Productivity for hybrid remote teams

Show menu

Whether you’re back to thriving in the office, stoked to be working from home, or (most likely) juggling a combo of the two, you’re going to need some tips and tricks to stay efficient.

Hannah Louey

If there’s one thing that 2020 taught is, it’s that none of us wash our hands properly. Wait, that’s not it. The other thing that 2020 taught us is just how important productivity is. While many of us may have gotten by in a buzzing office, things were a bit different when we were stuck working from home, with just the fridge and TV for company and motivation.

While we may be edging our way back to a ‘new normal’ (live sport again, huzzah!) – the reality is that working from home is here to stay, with three out of four employees believing a hybrid working model may become the norm. 

Here’s our top five tips for hybrid teams, and some insider advice from our team members, on how we stay productive in a constantly evolving workplace.

1) Get. Yourself. Organised. 

Sometimes, the best tips are the most obvious ones, and while you may be scoffing at how straightforward this is, let me just remind you of the absolute fool who didn’t realise the importance of a filed inbox system and relied on just her MEMORY for two years’ worth of emails*. 

So, get yourself sorted before you conquer the world in your 9 to 5. Make sure your desk is tidy (to whatever standard that is for you). Buy that stationary you absolutely need. Clear your list and mental space at the end of each workday and consider what you’ll need to work on tomorrow. And perhaps most importantly – nail your to-do list.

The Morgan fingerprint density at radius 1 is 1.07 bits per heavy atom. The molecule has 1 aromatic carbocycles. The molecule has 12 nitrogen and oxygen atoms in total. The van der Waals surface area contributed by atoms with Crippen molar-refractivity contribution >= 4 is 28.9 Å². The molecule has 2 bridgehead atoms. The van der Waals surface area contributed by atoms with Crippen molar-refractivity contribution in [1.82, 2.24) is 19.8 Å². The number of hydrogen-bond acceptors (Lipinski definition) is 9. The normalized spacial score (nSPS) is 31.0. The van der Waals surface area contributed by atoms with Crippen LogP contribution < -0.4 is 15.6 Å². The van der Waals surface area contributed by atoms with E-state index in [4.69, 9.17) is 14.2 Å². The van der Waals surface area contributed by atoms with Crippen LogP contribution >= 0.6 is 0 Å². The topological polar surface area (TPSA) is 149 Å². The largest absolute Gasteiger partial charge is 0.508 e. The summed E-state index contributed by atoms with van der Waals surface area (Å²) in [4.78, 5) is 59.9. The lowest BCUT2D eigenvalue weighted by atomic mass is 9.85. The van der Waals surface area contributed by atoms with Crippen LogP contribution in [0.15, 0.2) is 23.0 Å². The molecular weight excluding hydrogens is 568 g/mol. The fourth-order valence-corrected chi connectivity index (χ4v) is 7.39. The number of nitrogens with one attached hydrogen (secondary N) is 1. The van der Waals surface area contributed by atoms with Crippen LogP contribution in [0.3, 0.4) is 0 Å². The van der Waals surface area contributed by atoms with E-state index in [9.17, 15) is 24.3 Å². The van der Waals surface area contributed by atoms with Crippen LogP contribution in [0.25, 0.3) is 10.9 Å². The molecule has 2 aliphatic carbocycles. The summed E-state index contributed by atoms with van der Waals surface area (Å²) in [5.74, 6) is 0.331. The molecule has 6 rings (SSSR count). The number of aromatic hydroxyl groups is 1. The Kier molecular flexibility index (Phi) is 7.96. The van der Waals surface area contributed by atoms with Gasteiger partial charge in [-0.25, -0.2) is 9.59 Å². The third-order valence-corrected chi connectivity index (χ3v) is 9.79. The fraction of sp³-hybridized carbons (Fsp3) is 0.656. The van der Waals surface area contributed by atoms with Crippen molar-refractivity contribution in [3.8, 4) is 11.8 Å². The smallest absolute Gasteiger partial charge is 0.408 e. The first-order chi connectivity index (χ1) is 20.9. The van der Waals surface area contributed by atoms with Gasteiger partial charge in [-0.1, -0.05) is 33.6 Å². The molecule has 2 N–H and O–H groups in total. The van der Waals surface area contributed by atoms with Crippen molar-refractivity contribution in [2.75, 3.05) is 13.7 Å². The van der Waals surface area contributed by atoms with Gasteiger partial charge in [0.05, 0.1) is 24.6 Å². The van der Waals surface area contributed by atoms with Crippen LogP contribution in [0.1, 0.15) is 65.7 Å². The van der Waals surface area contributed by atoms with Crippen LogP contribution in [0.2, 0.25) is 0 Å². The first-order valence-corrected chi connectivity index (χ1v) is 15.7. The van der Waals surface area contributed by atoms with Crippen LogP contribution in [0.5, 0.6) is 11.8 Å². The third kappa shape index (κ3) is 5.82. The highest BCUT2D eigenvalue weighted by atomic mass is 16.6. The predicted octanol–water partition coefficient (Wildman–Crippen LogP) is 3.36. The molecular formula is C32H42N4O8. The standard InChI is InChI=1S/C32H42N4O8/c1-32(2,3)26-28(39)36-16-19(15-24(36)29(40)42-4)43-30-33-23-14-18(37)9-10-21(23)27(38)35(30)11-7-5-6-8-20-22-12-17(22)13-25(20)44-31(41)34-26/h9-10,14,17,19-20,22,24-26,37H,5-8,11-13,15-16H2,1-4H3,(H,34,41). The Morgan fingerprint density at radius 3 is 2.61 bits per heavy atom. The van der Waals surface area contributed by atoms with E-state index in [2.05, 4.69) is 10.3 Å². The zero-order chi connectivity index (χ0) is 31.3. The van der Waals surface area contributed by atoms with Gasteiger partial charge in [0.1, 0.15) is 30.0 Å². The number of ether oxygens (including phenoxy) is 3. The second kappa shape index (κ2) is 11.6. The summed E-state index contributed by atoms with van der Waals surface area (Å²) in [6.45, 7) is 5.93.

Hardie Grant Media account director Scott Elmslie reinforces the importance of a good to-do list: “I have multiple to-do lists on the go at any one time that I constantly update as needed. One may be an urgent priority list, while another list is less important but still necessary tasks, and a third is for when I have a bit of spare time at my sleeve.”

How does one go about nailing writing a to-do list? While there are many tricks out there, I find these three things always help:
  • Always go in with a plan of attack. Consider what your overarching goals are, and what you need to do that day to try to achieve them – for example, if you want to win a new account, then an achievable goal that day may be working on your pitch.
  • List the most important tasks you need to achieve at the top, working from most to least important.
  • As I have a lot of day-to-day deadlines, I diarise my to-do list, adding important tasks for future dates into my calendar so they’re ready to be added to my to-do list in the near future. 

2) Processes!

Nothing thrills me more in the workplace than processes that allow things to run smoothly and make my life easier. Whether it’s about workflow management, sales reporting or where to store important documents for your accounts, processes allow everyone to work to their full potential. 

If you’re someone who’s responsible for a number of very important moving parts, then setting up the correct processes allows you to keep track of everything regardless of your workload. Even better, it means that if you, say, win a last-minute holiday and need to go on leave immediately (hey, crazier things have happened!), then you can relax knowing someone can step in and easily take over.